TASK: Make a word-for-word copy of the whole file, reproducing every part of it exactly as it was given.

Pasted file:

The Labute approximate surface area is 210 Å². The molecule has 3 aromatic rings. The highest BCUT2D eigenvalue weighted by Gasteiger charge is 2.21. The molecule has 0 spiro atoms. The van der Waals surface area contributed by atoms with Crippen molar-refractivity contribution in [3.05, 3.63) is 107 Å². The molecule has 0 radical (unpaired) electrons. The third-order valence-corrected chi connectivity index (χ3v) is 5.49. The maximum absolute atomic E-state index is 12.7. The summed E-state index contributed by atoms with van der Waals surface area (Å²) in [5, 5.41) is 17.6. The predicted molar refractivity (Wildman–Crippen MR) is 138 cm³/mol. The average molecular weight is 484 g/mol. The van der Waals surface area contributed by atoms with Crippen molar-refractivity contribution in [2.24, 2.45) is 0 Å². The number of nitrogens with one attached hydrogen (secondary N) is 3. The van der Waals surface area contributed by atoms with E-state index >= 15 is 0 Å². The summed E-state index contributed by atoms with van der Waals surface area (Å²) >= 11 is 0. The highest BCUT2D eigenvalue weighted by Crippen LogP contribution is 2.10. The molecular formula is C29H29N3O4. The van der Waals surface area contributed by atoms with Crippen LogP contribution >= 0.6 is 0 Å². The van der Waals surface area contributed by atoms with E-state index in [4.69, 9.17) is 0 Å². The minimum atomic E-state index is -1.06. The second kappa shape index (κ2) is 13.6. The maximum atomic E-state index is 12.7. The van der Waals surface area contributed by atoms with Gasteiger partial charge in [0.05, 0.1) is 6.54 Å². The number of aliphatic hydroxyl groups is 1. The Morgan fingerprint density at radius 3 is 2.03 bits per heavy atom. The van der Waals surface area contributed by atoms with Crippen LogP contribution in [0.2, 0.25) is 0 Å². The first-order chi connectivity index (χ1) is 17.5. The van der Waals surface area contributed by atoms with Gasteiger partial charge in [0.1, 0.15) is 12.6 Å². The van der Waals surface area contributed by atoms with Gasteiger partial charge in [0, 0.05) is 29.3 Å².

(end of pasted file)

The Labute approximate surface area is 210 Å². The molecule has 3 aromatic rings. The highest BCUT2D eigenvalue weighted by Gasteiger charge is 2.21. The molecule has 0 spiro atoms. The van der Waals surface area contributed by atoms with Crippen molar-refractivity contribution in [3.05, 3.63) is 107 Å². The molecule has 0 radical (unpaired) electrons. The third-order valence-corrected chi connectivity index (χ3v) is 5.49. The maximum absolute atomic E-state index is 12.7. The summed E-state index contributed by atoms with van der Waals surface area (Å²) in [5, 5.41) is 17.6. The predicted molar refractivity (Wildman–Crippen MR) is 138 cm³/mol. The average molecular weight is 484 g/mol. The van der Waals surface area contributed by atoms with Crippen molar-refractivity contribution in [2.24, 2.45) is 0 Å². The number of nitrogens with one attached hydrogen (secondary N) is 3. The van der Waals surface area contributed by atoms with E-state index >= 15 is 0 Å². The summed E-state index contributed by atoms with van der Waals surface area (Å²) >= 11 is 0. The highest BCUT2D eigenvalue weighted by Crippen LogP contribution is 2.10. The molecular formula is C29H29N3O4. The van der Waals surface area contributed by atoms with Crippen LogP contribution >= 0.6 is 0 Å². The van der Waals surface area contributed by atoms with E-state index in [4.69, 9.17) is 0 Å². The minimum atomic E-state index is -1.06. The second kappa shape index (κ2) is 13.6. The maximum atomic E-state index is 12.7. The van der Waals surface area contributed by atoms with Gasteiger partial charge in [0.05, 0.1) is 6.54 Å². The number of aliphatic hydroxyl groups is 1. The Morgan fingerprint density at radius 3 is 2.03 bits per heavy atom. The van der Waals surface area contributed by atoms with Crippen LogP contribution in [0.2, 0.25) is 0 Å². The first-order chi connectivity index (χ1) is 17.5. The van der Waals surface area contributed by atoms with Gasteiger partial charge in [0.1, 0.15) is 12.6 Å². The van der Waals surface area contributed by atoms with Gasteiger partial charge in [0, 0.05) is 29.3 Å².